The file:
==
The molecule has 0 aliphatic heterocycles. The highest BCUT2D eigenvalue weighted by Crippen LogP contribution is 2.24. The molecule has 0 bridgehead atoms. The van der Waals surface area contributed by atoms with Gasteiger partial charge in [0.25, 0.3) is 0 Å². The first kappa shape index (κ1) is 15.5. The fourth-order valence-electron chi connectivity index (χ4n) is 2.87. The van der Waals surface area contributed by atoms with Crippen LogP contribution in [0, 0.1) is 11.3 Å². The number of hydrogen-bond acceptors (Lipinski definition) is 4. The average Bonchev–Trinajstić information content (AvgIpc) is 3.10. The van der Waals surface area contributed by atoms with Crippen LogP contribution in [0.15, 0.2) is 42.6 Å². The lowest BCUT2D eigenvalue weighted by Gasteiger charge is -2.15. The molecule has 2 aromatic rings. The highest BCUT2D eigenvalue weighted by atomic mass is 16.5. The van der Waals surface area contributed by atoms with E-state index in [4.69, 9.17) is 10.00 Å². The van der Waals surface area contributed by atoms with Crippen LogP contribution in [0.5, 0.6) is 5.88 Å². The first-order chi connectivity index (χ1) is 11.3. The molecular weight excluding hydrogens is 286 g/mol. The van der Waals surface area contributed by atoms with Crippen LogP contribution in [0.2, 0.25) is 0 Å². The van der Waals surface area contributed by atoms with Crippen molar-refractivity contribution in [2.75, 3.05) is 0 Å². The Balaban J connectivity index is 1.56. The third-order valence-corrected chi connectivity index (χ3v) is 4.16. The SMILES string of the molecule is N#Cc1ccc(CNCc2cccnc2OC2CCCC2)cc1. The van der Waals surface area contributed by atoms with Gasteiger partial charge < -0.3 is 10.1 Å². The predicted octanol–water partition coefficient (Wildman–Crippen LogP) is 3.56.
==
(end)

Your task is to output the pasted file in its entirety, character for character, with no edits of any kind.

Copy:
The molecule has 0 aliphatic heterocycles. The highest BCUT2D eigenvalue weighted by Crippen LogP contribution is 2.24. The molecule has 0 bridgehead atoms. The van der Waals surface area contributed by atoms with Gasteiger partial charge in [0.25, 0.3) is 0 Å². The first kappa shape index (κ1) is 15.5. The fourth-order valence-electron chi connectivity index (χ4n) is 2.87. The van der Waals surface area contributed by atoms with Crippen LogP contribution in [0, 0.1) is 11.3 Å². The number of hydrogen-bond acceptors (Lipinski definition) is 4. The average Bonchev–Trinajstić information content (AvgIpc) is 3.10. The van der Waals surface area contributed by atoms with Crippen LogP contribution in [0.15, 0.2) is 42.6 Å². The lowest BCUT2D eigenvalue weighted by Gasteiger charge is -2.15. The molecule has 2 aromatic rings. The highest BCUT2D eigenvalue weighted by atomic mass is 16.5. The van der Waals surface area contributed by atoms with E-state index in [4.69, 9.17) is 10.00 Å². The van der Waals surface area contributed by atoms with Crippen LogP contribution in [0.5, 0.6) is 5.88 Å². The first-order chi connectivity index (χ1) is 11.3. The molecular weight excluding hydrogens is 286 g/mol. The van der Waals surface area contributed by atoms with Crippen LogP contribution in [0.2, 0.25) is 0 Å². The van der Waals surface area contributed by atoms with Crippen molar-refractivity contribution in [2.75, 3.05) is 0 Å². The Balaban J connectivity index is 1.56. The third-order valence-corrected chi connectivity index (χ3v) is 4.16. The SMILES string of the molecule is N#Cc1ccc(CNCc2cccnc2OC2CCCC2)cc1. The van der Waals surface area contributed by atoms with Gasteiger partial charge < -0.3 is 10.1 Å². The predicted octanol–water partition coefficient (Wildman–Crippen LogP) is 3.56.